I'm also a big fan of pita bread for sandwiches. As you note it's low-fat and plenty tasty. I prefer a quick heating in the toaster to the microwave; it stiffens the outside but steams the pocket open. Have you tried that?

Edited for spelling. Twice. :angry:


Edited by Smithy (log)

Nancy Smith, aka "Smithy"
HosteG Forumsnsmith@egstaff.org

"Every day should be filled with something delicious, because life is too short not to spoil yourself. " -- Ling (with permission)

"There comes a time in every project when you have to shoot the engineer and start production." -- author unknown

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What kind of mandoline-gizmo is that, and how do you like it?  It looks as though you adjust the slot slice with that knob on the side.  Is the blade pretty sharp?  Was it an inexpensive investment?  Do you think having a blade run straight across (as yours seems to) instead of on the slant (as mine does) or a V (as some do) makes a difference?  (Yes, I'm a gearhead.)

The gizmo's box calls it a "Super Slicer Professional Mandoline Slicer" (a name obviously conjured up by the Department of Redundancy Bureau :laugh: ). Made in China; no brand name visible anywhere on the box. I think I paid all of $15 for it at a local Albertson's/Sav-on superstore. The knob does adjust the blade position/slice size; there's another knob that raises the little perpendicular julienne blades from the bed of the slicer. It also comes with a second, wavy blade for doing ripple and waffle cuts. The thing is damn sharp! I'm still nursing a nick on one finger from using the thing a few days ago--I'm careful as hell while actually slicing, but sometimes I get distracted while cleaing it afterward. :shock: Especially considering the price, I'm pretty darned pleased with the thing--it's surprisingly sturdy and well designed. I have no idea whether another blade configuration would be easier, as this is the only manual slicer-gizmo I've ever fiddled with.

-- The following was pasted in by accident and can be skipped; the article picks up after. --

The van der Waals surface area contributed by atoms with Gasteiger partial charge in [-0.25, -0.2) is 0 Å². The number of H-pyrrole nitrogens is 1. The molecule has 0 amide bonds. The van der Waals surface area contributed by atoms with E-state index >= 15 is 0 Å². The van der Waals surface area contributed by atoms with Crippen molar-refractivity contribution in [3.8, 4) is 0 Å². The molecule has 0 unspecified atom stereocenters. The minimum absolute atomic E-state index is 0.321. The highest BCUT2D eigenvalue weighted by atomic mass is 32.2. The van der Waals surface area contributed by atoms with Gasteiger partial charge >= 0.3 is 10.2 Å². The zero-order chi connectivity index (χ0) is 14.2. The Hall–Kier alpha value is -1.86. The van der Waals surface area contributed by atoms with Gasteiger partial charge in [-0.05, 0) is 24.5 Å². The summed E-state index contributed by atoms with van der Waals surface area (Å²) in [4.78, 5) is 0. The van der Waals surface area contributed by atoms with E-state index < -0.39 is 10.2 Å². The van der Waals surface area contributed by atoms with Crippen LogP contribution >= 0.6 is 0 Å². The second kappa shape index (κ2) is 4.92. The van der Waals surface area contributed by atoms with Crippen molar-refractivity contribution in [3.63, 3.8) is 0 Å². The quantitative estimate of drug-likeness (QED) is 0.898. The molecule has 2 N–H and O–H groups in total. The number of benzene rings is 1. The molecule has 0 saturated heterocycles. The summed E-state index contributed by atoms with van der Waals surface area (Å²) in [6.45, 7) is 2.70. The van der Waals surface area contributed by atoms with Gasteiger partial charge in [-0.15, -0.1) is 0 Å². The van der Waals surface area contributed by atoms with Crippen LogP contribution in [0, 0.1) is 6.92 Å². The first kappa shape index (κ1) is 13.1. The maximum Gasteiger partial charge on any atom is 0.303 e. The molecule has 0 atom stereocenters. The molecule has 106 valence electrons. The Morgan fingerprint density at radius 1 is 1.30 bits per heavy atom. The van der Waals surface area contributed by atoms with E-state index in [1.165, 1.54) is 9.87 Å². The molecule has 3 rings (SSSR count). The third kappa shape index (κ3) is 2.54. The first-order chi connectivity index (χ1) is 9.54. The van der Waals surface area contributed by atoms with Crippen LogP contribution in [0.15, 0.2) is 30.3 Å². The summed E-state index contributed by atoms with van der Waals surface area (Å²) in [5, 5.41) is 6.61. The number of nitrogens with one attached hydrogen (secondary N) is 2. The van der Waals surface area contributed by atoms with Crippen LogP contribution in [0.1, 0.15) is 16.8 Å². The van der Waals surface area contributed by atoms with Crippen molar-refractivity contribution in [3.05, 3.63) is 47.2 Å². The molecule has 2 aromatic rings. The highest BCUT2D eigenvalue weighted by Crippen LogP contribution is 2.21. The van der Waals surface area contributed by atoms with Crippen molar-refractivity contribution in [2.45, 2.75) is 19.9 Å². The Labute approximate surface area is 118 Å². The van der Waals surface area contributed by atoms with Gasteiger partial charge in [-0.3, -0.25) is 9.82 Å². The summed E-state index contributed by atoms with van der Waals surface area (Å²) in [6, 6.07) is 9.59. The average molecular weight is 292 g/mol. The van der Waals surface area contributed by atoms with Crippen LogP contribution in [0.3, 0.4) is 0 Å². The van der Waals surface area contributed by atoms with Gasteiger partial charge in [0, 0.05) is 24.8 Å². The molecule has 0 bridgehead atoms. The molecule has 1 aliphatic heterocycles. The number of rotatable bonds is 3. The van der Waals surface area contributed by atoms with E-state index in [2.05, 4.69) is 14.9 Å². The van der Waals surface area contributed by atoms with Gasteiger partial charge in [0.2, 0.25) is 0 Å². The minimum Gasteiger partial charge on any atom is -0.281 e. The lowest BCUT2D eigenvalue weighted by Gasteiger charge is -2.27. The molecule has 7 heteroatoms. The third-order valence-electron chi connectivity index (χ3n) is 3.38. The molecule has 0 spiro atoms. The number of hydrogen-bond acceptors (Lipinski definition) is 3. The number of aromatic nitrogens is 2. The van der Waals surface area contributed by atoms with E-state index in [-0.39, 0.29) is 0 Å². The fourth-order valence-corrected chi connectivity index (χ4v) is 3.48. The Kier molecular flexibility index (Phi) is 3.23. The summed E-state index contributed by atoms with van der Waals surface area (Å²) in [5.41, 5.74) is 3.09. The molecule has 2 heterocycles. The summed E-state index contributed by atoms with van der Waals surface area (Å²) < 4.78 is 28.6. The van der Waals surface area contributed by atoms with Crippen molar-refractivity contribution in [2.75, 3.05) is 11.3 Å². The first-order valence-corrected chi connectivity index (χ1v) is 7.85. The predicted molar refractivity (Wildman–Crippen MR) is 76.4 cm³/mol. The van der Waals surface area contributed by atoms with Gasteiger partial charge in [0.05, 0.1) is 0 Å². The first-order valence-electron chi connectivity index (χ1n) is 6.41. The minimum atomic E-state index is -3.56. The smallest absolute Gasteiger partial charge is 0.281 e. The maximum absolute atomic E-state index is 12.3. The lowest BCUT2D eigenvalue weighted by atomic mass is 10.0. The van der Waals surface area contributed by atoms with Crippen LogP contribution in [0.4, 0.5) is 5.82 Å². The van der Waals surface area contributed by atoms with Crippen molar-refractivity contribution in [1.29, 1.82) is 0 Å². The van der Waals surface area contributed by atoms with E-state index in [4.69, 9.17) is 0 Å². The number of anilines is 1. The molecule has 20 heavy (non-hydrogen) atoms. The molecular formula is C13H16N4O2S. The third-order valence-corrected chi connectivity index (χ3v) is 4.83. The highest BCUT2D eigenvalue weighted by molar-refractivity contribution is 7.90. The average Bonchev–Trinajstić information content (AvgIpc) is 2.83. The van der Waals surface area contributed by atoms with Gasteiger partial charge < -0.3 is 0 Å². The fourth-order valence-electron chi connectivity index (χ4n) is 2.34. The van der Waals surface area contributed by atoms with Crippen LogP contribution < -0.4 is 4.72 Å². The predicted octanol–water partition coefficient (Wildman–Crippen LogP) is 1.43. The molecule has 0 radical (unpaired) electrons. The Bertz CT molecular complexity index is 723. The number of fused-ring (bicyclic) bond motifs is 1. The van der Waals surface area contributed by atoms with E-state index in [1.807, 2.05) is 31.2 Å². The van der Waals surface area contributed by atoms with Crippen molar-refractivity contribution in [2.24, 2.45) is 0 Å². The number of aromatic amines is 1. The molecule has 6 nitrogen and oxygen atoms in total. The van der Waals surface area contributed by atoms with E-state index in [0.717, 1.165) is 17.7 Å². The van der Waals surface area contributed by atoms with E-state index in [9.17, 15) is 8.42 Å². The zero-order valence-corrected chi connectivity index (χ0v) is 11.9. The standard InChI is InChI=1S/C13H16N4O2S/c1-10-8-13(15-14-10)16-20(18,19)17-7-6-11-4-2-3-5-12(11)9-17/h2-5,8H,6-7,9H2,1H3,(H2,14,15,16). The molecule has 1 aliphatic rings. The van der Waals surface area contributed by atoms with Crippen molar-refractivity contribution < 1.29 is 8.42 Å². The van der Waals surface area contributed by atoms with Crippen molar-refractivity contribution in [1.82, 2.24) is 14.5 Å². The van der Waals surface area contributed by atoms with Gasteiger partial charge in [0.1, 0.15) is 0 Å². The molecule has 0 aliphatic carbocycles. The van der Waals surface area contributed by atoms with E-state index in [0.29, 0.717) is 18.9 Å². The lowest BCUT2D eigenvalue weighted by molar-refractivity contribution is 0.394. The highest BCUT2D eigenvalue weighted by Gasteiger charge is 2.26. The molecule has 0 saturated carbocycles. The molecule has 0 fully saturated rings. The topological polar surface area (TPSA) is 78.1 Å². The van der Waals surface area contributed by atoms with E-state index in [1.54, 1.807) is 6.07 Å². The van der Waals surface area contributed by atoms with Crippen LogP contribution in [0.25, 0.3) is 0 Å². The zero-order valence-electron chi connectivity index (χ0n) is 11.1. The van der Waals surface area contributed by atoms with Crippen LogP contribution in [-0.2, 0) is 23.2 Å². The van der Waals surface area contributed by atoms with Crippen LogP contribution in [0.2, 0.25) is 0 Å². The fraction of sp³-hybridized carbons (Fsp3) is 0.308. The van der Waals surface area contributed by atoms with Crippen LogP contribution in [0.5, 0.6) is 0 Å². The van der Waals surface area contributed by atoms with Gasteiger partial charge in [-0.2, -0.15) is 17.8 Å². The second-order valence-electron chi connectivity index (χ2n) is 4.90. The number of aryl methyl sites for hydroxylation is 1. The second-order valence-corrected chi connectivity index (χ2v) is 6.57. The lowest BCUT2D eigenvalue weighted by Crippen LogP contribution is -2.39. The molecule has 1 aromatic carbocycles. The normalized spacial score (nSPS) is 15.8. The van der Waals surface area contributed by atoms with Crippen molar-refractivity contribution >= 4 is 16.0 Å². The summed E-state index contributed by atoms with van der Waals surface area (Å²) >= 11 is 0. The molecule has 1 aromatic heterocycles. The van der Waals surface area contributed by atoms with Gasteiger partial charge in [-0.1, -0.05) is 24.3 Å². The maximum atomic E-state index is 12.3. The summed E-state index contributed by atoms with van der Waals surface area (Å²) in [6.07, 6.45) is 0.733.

Edited to add: I've not tried putting the pita in the toaster--I kinda like how soft and pliable it gets in the microwave.

(Edited to fix at least the one typo I spotted ... :biggrin: )


Edited by mizducky (log)

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Whole wheat pitas are a great thing. They also make really good chips, and it's a heck of a lot cheaper (and better!) than purchasing pita chips in a package. Just cut a pile of them in half, separate the two sides, cut into triangles, bake on a cookie sheet at 400 for about 4 minutes, or until they are golden brown and crispy. My father is on this really hard-core heart disease diet and I make them for him all the time to eat with his hummus and he loves them!


-Sounds awfully rich!

-It is! That's why I serve it with ice cream to cut the sweetness!

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Hey Mizducky, I love to use the whole wheat pitas as "bowls" for my salads, it's awesome!


---------------------------------------

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Hi folks--Got my camera and batteries lined up, so I'm finally ready to leave the nest for the day's round of errands and etc. I'm running a little later than I had hoped, so I'm not sure if I'll be able to hit the farmer's market I had in mind--but never fear, I have a couple of interesting alternate destinations I could substitute (plus I've got other farmer's market opportunities later in the week). And then, of course, there's tonight's dinner at Ba Ren. See y'all later--and keep the comments and questions coming, I love 'em! Cheers ...

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Mizducky, I'm so pleased you're blogging again! I really enjoyed the first blog and love the commentary.

Is this weight loss plan of your own design? Did you combine elements of others or listen to what your body was saying to you first?

What a beautiful harbor, thanks for the boat shot!


If only Jack Nicholson could have narrated my dinner, it would have been perfect.